A clear message to financial services firms
The concern that inappropriately structured incentive schemes in the financial sector can lead to poor sales practices is not, of course, new. The case against the Black & White directors sits alongside a series of enforcement actions relating to the mis-selling of retail products dating back to 2008, as well as the recent publication of guidance from the FSA following its thematic review into the risks to customers from financial incentives offered to sales staff.
This case sends an unambiguous message from the regulator: firms need to take action now to determine what type of action they are “inciting” in their sales staff. Is it to get the best deal for the customer or the best deal for the person or firm selling the product? If it is the latter, they will face enforcement action. The regulator will pay short shrift to firms and senior managers who encourage staff to focus on profits over suitability, although it appears from this case that there may be circumstances where credit will be given to those who are relatively inexperienced in the financial services sector.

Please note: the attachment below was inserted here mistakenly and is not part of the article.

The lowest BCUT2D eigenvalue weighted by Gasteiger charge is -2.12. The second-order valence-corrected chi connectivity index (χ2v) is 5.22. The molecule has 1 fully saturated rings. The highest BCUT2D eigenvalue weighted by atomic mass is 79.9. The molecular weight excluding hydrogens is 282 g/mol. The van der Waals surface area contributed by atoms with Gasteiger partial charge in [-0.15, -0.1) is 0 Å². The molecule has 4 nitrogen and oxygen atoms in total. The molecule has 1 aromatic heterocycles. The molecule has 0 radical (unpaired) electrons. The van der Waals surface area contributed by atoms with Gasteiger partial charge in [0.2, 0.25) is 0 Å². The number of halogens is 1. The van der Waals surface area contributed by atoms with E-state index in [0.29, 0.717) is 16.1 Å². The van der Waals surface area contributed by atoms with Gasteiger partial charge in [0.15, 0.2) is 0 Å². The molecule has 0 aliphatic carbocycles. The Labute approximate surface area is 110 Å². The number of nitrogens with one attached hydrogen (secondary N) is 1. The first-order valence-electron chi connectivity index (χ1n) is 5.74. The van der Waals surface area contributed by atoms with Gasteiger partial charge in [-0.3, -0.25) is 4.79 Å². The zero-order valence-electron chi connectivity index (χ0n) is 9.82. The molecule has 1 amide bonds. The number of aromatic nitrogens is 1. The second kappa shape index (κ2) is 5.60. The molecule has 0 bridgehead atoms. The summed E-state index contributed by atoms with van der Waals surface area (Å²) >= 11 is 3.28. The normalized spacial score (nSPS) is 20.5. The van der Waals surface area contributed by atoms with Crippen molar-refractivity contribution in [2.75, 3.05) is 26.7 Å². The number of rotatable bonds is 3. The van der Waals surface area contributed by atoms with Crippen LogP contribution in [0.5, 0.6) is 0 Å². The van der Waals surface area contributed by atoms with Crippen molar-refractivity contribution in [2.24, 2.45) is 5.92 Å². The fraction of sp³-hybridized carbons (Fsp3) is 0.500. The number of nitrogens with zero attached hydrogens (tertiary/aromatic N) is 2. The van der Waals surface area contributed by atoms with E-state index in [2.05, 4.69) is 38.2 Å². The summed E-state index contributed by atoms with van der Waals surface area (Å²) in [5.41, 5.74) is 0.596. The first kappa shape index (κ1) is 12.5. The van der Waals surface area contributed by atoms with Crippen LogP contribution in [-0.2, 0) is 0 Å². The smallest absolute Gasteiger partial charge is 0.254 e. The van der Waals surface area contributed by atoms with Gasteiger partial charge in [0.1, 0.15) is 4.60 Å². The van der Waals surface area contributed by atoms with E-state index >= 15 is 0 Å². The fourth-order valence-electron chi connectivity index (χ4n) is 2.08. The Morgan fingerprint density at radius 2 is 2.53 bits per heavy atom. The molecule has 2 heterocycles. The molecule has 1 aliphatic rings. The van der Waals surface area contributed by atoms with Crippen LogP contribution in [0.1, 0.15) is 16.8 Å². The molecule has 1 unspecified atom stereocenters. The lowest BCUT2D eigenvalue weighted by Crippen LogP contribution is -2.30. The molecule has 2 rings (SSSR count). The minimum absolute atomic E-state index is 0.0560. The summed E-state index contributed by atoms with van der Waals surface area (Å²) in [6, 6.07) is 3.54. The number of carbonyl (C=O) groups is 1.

The FSA is keen to encourage a return to the culture of viewing customers as people to serve and advise, rather than as people to sell to. As Martin Wheatley has said, the FSA, and in future the FCA, “intend to change this culture of viewing consumers simply as sales targets… This will be part of the ongoing improvements we make to regulation as we seek to make markets work well and give people a fair deal.”
This leaves firms facing a difficult challenge in terms of how they can remunerate their sales staff going forward. A move away from rewarding volume of sales represents a marked change from the way financial services firms have operated in recent times – a change that will not only require a significant transformation of culture, but also a significant amount of investment in areas such as technology, HR and risk management. Investment that, for example, small and medium sized firms can little afford. Such a change will also no doubt affect profitability. Nevertheless, in order to satisfy the regulator that they are carrying out their business in a way that ensures consumers get a fair deal, financial services firms need to act now to ensure that consumers are at the heart of their business.